Review: Grasshopper Jungle by Andrew Smith

“I read somewhere that human beings are genetically predisposed to record history. We believe it will prevent us from doing stupid things in the future… [however] we …manage to keep on doing dumber and dumber shit.”

                                              – Andrew Smith.

About six weeks ago, I was talking with one of the women at work and she suggested that I read Grasshopper Jungle by Andrew Smith.  We were discussing what we thought the biggest book for 2014 would be (except John Green, of course!) and this was one of the possibilities. I am not sure that I agree with her, but it was certainly a VERY interesting read.

I started reading Grasshopper Jungle straight after Aristotle and Dante Discover the Secrets of the Universe and even though they share the same themes they could not be further apart in their delivery. It was quite a shock to read as it is the first time I have experienced such a graphic and open view on sex in a young adult novel. It walks a very fine line between being honest and being completely vulgar … it’s like Fifty Shades of Grey for teenagers but with grasshoppers… Yes, it’s that weird!!!

As soon as I finished it, I jumped online to find an article or interview that would shed some light on this very strange book. I came across an interview with the author and he said that he never intended for this book to be published. It was just something he was writing for himself. Funnily enough, I actually felt this during the book. There were times when I wondered if what was being written was something that the author would actually say out aloud…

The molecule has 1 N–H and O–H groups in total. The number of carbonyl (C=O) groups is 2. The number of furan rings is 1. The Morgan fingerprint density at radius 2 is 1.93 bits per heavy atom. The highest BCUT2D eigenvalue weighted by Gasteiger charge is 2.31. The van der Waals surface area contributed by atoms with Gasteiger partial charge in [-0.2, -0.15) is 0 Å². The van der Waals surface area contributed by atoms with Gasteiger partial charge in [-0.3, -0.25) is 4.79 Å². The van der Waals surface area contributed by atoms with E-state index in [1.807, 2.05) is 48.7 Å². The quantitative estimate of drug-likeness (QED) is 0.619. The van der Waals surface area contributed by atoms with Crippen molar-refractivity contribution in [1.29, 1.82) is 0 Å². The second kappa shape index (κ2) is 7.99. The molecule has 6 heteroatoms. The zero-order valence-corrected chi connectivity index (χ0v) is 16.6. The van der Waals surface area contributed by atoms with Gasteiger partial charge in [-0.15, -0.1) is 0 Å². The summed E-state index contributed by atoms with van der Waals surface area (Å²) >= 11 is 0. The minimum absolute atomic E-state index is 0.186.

Austin Szerba is quite the protagonist. He is a 15 year-old male obsessed with history and sex who reveals a little too much of the inner workings of the mind of a teenage boy. Sex, sexuality and history are the main themes in this book and Andrew Smith has done a wonderful job of showing how all roads must meet, and all historical events are linked in some way.  Austin is determined to tell his history as honestly as he can, for history is not always recorded in the most truthful way. In his attempt to understand himself, Austin tells us the history of his Polish ancestors at the same time as narrating the story happening in front of us. It all begins with Austin’s confusion regarding his sexuality; he is constantly horny for both his girlfriend and his best male friend Robby. Together they suffer a beating and find themselves on a nighttime excursion to retrieve some missing objects on a shop roof in Grasshopper Jungle, an abandoned shopping centre. There is a kiss and then a discovery that leads to the beginning of the end of humanity. This is where the grasshoppers come in. They are genetically modified, six-foot tall praying mantises who are interested in two things –“they eat and they fuck”. The ‘Unstoppable Soldiers’ also bring about the end of humanity whilst Austin, his girlfriend and Robby hide away in Eden, an underground facility from the 70s designed for the pleasure of its inhabitants (sexually, of course).

I have no idea what I think about Grasshopper Jungle overall, but it will have teens laughing out aloud all over the place. It is not for the faint–hearted; there is plenty of bloodshed, swearing, fondling and other sexual activity. It is one hell of a book!!

And just for a laugh…,28804,2010939_2010938_2010932,00.html


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